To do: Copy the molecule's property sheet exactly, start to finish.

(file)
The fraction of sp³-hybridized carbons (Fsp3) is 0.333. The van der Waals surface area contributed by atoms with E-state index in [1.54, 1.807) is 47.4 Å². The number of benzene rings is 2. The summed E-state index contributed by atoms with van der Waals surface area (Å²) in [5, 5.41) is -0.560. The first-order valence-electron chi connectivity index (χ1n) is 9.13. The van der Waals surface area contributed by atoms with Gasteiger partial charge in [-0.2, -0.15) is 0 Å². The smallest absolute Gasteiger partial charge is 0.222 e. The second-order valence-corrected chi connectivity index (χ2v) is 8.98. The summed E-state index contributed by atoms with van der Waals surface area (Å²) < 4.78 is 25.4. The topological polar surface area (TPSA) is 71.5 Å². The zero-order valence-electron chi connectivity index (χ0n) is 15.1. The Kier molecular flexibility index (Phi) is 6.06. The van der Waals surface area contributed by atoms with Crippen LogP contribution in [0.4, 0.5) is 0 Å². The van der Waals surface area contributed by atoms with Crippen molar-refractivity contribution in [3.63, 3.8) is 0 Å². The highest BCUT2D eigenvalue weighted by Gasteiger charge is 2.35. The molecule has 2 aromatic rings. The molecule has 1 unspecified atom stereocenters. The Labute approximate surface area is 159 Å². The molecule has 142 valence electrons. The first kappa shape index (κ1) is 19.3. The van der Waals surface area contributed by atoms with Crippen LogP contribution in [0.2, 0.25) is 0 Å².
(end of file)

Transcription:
The fraction of sp³-hybridized carbons (Fsp3) is 0.333. The van der Waals surface area contributed by atoms with E-state index in [1.54, 1.807) is 47.4 Å². The number of benzene rings is 2. The summed E-state index contributed by atoms with van der Waals surface area (Å²) in [5, 5.41) is -0.560. The first-order valence-electron chi connectivity index (χ1n) is 9.13. The van der Waals surface area contributed by atoms with Gasteiger partial charge in [-0.2, -0.15) is 0 Å². The smallest absolute Gasteiger partial charge is 0.222 e. The second-order valence-corrected chi connectivity index (χ2v) is 8.98. The summed E-state index contributed by atoms with van der Waals surface area (Å²) < 4.78 is 25.4. The topological polar surface area (TPSA) is 71.5 Å². The zero-order valence-electron chi connectivity index (χ0n) is 15.1. The Kier molecular flexibility index (Phi) is 6.06. The van der Waals surface area contributed by atoms with Crippen LogP contribution in [0.4, 0.5) is 0 Å². The van der Waals surface area contributed by atoms with Crippen molar-refractivity contribution in [3.63, 3.8) is 0 Å². The highest BCUT2D eigenvalue weighted by Gasteiger charge is 2.35. The molecule has 2 aromatic rings. The molecule has 1 unspecified atom stereocenters. The Labute approximate surface area is 159 Å². The molecule has 142 valence electrons. The first kappa shape index (κ1) is 19.3. The van der Waals surface area contributed by atoms with Crippen LogP contribution in [0.2, 0.25) is 0 Å².